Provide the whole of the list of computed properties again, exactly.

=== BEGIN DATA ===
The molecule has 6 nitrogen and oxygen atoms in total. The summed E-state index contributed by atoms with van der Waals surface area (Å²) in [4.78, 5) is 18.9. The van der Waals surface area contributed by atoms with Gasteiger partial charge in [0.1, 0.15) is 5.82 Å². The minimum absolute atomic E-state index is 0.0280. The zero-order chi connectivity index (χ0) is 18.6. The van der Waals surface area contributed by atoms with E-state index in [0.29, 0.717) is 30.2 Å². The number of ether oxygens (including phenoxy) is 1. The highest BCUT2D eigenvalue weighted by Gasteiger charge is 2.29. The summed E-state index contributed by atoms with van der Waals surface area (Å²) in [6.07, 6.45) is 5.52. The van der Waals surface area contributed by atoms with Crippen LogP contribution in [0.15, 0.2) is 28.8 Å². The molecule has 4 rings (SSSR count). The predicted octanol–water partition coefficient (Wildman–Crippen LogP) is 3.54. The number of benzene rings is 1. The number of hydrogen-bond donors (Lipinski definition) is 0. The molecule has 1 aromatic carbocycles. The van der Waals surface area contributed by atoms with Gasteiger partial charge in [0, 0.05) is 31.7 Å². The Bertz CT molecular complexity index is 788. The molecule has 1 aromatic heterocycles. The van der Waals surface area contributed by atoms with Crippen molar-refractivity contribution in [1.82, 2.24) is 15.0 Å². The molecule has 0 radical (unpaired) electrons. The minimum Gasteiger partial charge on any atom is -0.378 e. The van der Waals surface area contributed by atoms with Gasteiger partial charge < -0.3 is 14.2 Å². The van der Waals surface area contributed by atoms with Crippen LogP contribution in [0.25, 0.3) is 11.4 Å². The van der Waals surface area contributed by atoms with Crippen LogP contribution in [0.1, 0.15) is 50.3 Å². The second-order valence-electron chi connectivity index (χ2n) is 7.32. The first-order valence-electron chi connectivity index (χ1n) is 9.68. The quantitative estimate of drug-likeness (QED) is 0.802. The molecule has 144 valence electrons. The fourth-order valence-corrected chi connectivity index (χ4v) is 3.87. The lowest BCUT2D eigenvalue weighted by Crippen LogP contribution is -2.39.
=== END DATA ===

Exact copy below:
The molecule has 6 nitrogen and oxygen atoms in total. The summed E-state index contributed by atoms with van der Waals surface area (Å²) in [4.78, 5) is 18.9. The van der Waals surface area contributed by atoms with Gasteiger partial charge in [0.1, 0.15) is 5.82 Å². The minimum absolute atomic E-state index is 0.0280. The zero-order chi connectivity index (χ0) is 18.6. The van der Waals surface area contributed by atoms with E-state index in [0.29, 0.717) is 30.2 Å². The number of ether oxygens (including phenoxy) is 1. The highest BCUT2D eigenvalue weighted by Gasteiger charge is 2.29. The summed E-state index contributed by atoms with van der Waals surface area (Å²) in [6.07, 6.45) is 5.52. The van der Waals surface area contributed by atoms with Crippen LogP contribution in [0.15, 0.2) is 28.8 Å². The molecule has 4 rings (SSSR count). The predicted octanol–water partition coefficient (Wildman–Crippen LogP) is 3.54. The number of benzene rings is 1. The number of hydrogen-bond donors (Lipinski definition) is 0. The molecule has 1 aromatic carbocycles. The van der Waals surface area contributed by atoms with Gasteiger partial charge in [0, 0.05) is 31.7 Å². The Bertz CT molecular complexity index is 788. The molecule has 1 aromatic heterocycles. The van der Waals surface area contributed by atoms with Crippen molar-refractivity contribution in [1.82, 2.24) is 15.0 Å². The molecule has 0 radical (unpaired) electrons. The minimum Gasteiger partial charge on any atom is -0.378 e. The van der Waals surface area contributed by atoms with Gasteiger partial charge < -0.3 is 14.2 Å². The van der Waals surface area contributed by atoms with Crippen LogP contribution in [0.25, 0.3) is 11.4 Å². The van der Waals surface area contributed by atoms with Crippen LogP contribution in [0.1, 0.15) is 50.3 Å². The second-order valence-electron chi connectivity index (χ2n) is 7.32. The first-order valence-electron chi connectivity index (χ1n) is 9.68. The quantitative estimate of drug-likeness (QED) is 0.802. The molecule has 144 valence electrons. The fourth-order valence-corrected chi connectivity index (χ4v) is 3.87. The lowest BCUT2D eigenvalue weighted by Crippen LogP contribution is -2.39.